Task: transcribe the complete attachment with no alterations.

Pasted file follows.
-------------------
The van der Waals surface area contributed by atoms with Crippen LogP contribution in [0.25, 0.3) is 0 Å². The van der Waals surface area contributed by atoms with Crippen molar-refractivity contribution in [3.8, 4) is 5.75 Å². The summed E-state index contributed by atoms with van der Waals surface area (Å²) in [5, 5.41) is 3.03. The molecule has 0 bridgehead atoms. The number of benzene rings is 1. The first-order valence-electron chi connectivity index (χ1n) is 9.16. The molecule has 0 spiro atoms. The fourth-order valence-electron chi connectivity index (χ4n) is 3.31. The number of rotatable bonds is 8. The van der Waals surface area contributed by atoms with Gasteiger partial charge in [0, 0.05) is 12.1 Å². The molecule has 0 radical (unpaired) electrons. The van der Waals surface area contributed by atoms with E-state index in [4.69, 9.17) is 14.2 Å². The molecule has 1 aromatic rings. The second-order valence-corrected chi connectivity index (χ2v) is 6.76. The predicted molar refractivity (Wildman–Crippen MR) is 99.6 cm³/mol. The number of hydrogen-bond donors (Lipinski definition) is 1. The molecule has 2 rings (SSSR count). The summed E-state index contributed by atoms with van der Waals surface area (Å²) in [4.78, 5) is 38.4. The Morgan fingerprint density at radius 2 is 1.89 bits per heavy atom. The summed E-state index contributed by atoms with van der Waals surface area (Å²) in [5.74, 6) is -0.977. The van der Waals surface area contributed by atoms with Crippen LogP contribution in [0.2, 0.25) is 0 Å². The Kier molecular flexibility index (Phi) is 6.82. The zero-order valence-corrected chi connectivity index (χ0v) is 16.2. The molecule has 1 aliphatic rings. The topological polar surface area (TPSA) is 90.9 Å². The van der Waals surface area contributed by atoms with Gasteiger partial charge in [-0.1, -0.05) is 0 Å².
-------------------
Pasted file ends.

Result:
The van der Waals surface area contributed by atoms with Crippen LogP contribution in [0.25, 0.3) is 0 Å². The van der Waals surface area contributed by atoms with Crippen molar-refractivity contribution in [3.8, 4) is 5.75 Å². The summed E-state index contributed by atoms with van der Waals surface area (Å²) in [5, 5.41) is 3.03. The molecule has 0 bridgehead atoms. The number of benzene rings is 1. The first-order valence-electron chi connectivity index (χ1n) is 9.16. The molecule has 0 spiro atoms. The fourth-order valence-electron chi connectivity index (χ4n) is 3.31. The number of rotatable bonds is 8. The van der Waals surface area contributed by atoms with Gasteiger partial charge in [0, 0.05) is 12.1 Å². The molecule has 0 radical (unpaired) electrons. The van der Waals surface area contributed by atoms with E-state index in [4.69, 9.17) is 14.2 Å². The molecule has 1 aromatic rings. The second-order valence-corrected chi connectivity index (χ2v) is 6.76. The predicted molar refractivity (Wildman–Crippen MR) is 99.6 cm³/mol. The number of hydrogen-bond donors (Lipinski definition) is 1. The molecule has 2 rings (SSSR count). The summed E-state index contributed by atoms with van der Waals surface area (Å²) in [4.78, 5) is 38.4. The Morgan fingerprint density at radius 2 is 1.89 bits per heavy atom. The summed E-state index contributed by atoms with van der Waals surface area (Å²) in [5.74, 6) is -0.977. The van der Waals surface area contributed by atoms with Crippen LogP contribution in [0.2, 0.25) is 0 Å². The Kier molecular flexibility index (Phi) is 6.82. The zero-order valence-corrected chi connectivity index (χ0v) is 16.2. The molecule has 1 aliphatic rings. The topological polar surface area (TPSA) is 90.9 Å². The van der Waals surface area contributed by atoms with Gasteiger partial charge in [-0.1, -0.05) is 0 Å².